The Coachmen Cross Trail

The Coachmen Cross Trail 20CB rings in just under 24 feet in length, but it jams quite a few of our favorite features into that smaller space.

With a flip-up countertop, a surprisingly spacious bathroom, a separate bunkroom and cab bunk, and a unique dinette arrangement, it sets itself apart from some of the other models on this list in terms of unique layout.

However, you won’t find an oven in this unit, nor will you find a sofa.

The Coachmen Freelander

Last but not least is the Coachmen Freelander 22XG!

This RV has a couple of fascinating features that make it one of the more unusual picks out of the smallest Class C RVs out there.

Firstly, the bunkroom isn’t separated from the living area, which isn’t new…however, the bed itself is quite different!

This queen bed is actually a Murphy bed, meaning it can be folded up into the wall when not in use. That means you actually get some considerable additional space in your RV during the day.

The dinette is also different than most of the others you’ll see. It’s designed more like a restaurant booth, long and curved at the end, and you can remove and replace the table as needed.

It doesn’t include a flip-top counter; however, you can always install one!

Class C RV FAQ

Class C RV in Scenic Capitol Reef National Park

What makes a Class C different from a Class B?

Firstly, Class Bs are generally smaller than even the smallest Class C RVs.

Secondly, Class Bs are different than your typical RV. They’re really just vans that have been outfitted with living amenities. Class Cs are shaped similarly, but they’re not built as vans. Like most RVs, they’re built with walls and a cab, so they end up looking more like the RVs you’re familiar with.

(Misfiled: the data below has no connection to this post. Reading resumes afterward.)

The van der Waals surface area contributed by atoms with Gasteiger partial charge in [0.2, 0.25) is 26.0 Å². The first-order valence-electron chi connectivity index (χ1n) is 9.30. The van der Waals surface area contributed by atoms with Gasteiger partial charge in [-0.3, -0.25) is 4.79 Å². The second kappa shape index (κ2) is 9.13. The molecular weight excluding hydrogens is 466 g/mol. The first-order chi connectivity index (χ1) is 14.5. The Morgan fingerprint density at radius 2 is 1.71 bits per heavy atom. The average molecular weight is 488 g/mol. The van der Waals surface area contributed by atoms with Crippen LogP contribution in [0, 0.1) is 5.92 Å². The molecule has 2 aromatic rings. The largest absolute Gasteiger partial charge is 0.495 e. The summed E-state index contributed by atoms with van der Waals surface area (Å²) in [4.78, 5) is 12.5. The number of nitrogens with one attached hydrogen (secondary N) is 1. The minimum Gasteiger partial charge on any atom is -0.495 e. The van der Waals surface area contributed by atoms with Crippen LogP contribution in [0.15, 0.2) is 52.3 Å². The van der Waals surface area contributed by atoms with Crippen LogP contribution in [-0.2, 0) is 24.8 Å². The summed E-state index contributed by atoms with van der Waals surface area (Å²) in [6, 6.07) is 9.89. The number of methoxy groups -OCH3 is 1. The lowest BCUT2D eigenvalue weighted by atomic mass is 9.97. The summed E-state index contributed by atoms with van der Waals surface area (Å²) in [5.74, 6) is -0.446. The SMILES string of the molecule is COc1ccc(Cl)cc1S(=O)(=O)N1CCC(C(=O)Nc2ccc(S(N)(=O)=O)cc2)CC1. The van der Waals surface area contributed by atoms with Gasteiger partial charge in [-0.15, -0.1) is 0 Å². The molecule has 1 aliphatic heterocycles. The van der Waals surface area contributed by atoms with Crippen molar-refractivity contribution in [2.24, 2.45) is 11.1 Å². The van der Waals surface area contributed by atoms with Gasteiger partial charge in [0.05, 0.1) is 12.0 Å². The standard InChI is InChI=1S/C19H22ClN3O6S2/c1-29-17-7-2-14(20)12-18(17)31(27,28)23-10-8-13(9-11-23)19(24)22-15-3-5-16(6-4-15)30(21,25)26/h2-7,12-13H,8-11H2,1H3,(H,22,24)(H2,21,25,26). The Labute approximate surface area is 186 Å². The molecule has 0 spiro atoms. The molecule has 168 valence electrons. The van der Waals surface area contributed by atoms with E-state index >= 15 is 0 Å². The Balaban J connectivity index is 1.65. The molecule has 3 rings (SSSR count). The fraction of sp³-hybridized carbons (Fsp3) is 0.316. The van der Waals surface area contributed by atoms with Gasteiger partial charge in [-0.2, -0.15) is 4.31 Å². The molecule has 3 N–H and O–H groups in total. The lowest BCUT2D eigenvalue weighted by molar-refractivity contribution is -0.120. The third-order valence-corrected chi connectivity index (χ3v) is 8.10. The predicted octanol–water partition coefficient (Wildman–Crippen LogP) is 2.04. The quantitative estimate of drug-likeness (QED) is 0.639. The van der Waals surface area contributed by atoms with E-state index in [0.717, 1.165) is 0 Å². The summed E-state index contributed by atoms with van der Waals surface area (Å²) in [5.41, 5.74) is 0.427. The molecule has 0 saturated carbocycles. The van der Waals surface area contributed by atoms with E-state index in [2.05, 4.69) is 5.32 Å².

While Class Bs are more compact–and, therefore, easier to drive and park anywhere–they might be a bit too small for the full-time or frequent RV traveler to really feel at home.

What are the benefits of choosing a small Class C over a Class B, Class A, or even a larger Class C?

As mentioned, Class Cs offer more space than Class Bs, though they definitely don’t offer the truly expansive interior many Class As do.

However, Class As and many Class Cs can be a bit daunting for new RVers. Though the more spacious interior is a major pro in their favor, the learning curve on driving, maneuvering, and parking an RV can scare people off.

So Class As and most Class Cs are too large. Class Bs are too small. But the smallest Class Cs on the market tend to strike the exact balance needed between them all.

Class Cs are easier to park, easier to maneuver through campground roads (trust us, these can be narrower than you think!) around sharp corners, and easier to feel at home in.

They contain all of the usual RV amenities–sofas, dining sets, kitchens, etc.–without the bus-like heft.

Are there any cons to choosing a small Class C?

There are a few things you might have to give up depending on what model you choose.

Some of the smallest Class C RVs only have stovetops, not full kitchens–others don’t have bunkrooms or overhead bunks.

Some of the layouts can also be a bit cramped.

However, most offer pros that balance out the cons!

Head Out on Your Next Big Adventure in Your Small Class C!

No matter what you’re looking for in your RV, one of the smallest Class C RVs is bound to check all your boxes!

For RV equipment recommendations, maintenance tips, and destinations to visit, check out our RV camping section now!